Niger, Mali: Hunger, famine or both

Kidal Region dead herds

A herd, starved to death, in North Mali. These animals represent many years of saved wealth and future investment for Malian pastoralists.

Hopefully by now everyone knows that parts of West Africa, especially pockets of Chad and Niger, are struggling with the worst food shortages since 2005. Alex Thurston reports that international humanitarian agencies, as well as increasingly concerned governments, are now worried that this crisis is more generalized than first reported (last September), striking areas of Mauritania and Mali.

In Mali, there is a crisis in the north (mostly Kidal Region) right now, with press reports of huge numbers of animals lost to the mostly pastoralist residents. As in Niger, prices for forage have skyrocketed, prices for animals have plummeted, so that recent reports have talked of Malians trading female goats – the future of their herds – for a single bag of rice in Algerian border markets. Malian press reports talk of traveling through rural Kidal last week, counting corpse after corpse of starved livestock, the very source of pastoralist livelihoods. Those that can have moved south, increasing the pressure on pasture and farm land, surely also risking more communal tension. Kidal Region is already rife with armed unemployed men, competing smuggling rings, and simmering tribal vendettas. The overflow from this must add sparks to the already smoldering Tombuctu and Gao Regions, not to mention the areas south of the Niger where pastoralists head during the dry season. The tragic destruction of Gao market, north Mali’s largest commercial center, by fire last week has got to be a final nail in the coffin for some people, even if the rains have now started there.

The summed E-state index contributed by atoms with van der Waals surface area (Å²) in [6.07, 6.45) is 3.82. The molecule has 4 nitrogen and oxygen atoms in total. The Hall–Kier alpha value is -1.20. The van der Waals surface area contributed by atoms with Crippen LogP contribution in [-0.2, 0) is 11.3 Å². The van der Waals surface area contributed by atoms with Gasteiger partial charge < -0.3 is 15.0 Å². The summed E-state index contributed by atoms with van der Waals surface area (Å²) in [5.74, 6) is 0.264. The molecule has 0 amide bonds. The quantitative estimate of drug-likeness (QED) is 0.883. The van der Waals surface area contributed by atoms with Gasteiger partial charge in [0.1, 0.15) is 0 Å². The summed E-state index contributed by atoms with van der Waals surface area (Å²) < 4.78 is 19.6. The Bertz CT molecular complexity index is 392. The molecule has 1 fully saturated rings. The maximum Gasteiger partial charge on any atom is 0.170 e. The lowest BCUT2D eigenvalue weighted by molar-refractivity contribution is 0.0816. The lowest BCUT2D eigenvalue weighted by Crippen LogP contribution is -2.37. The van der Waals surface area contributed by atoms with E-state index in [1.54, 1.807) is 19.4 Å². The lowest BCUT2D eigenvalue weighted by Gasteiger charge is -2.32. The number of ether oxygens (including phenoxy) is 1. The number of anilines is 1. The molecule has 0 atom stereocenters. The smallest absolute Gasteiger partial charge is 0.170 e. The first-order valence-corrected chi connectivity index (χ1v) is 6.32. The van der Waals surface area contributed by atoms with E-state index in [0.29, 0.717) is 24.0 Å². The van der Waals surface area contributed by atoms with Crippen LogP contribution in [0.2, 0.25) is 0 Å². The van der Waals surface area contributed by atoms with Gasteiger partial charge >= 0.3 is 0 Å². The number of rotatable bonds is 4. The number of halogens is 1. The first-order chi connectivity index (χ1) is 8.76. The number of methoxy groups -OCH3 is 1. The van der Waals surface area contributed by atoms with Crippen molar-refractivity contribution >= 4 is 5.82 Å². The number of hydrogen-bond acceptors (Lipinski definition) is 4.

The April-June 2010 food security conditions across West Africa, according to FEWS net.

There are also reports that Bamako is hoarding food aid, sending only the old supplies stashed at Mopti north and keeping the rest in the south, where the crops were good last year. True or not, people report it as such in Kidal.  On the other side, some southerners accuse Kidal politicians of profiting from the misery of their own people.   Other reports again, more neutral, document intense efforts on all sides, facing nearly insurmountable shortages and logistic impossibilities.

So things in Mali, if they receive the international focus or not, are as bad as in areas of Niger.

In Niger many more farming communities were stricken by the start-stop rains of June 2009, and the pockets of Tillaberi, Tahoua, and Maradi Regions (mostly) have long reverted to crisis mode. Men are on extended “exode”, the dry season trips abroad for wage labor. Other communities have picked up en masse, fleeing to towns, other regions, or even to Hausa northern Nigeria, where some have trade or family contacts. Others still remain, depleting the last of their food stocks, and somehow making it on less and less each day.


"We are experiencing, like all the countries in the Sahel, a food crisis due to the poor harvest and the locust attacks of 2004," Mr Tandja said in 2005. "The people of Niger look well-fed, as you can see."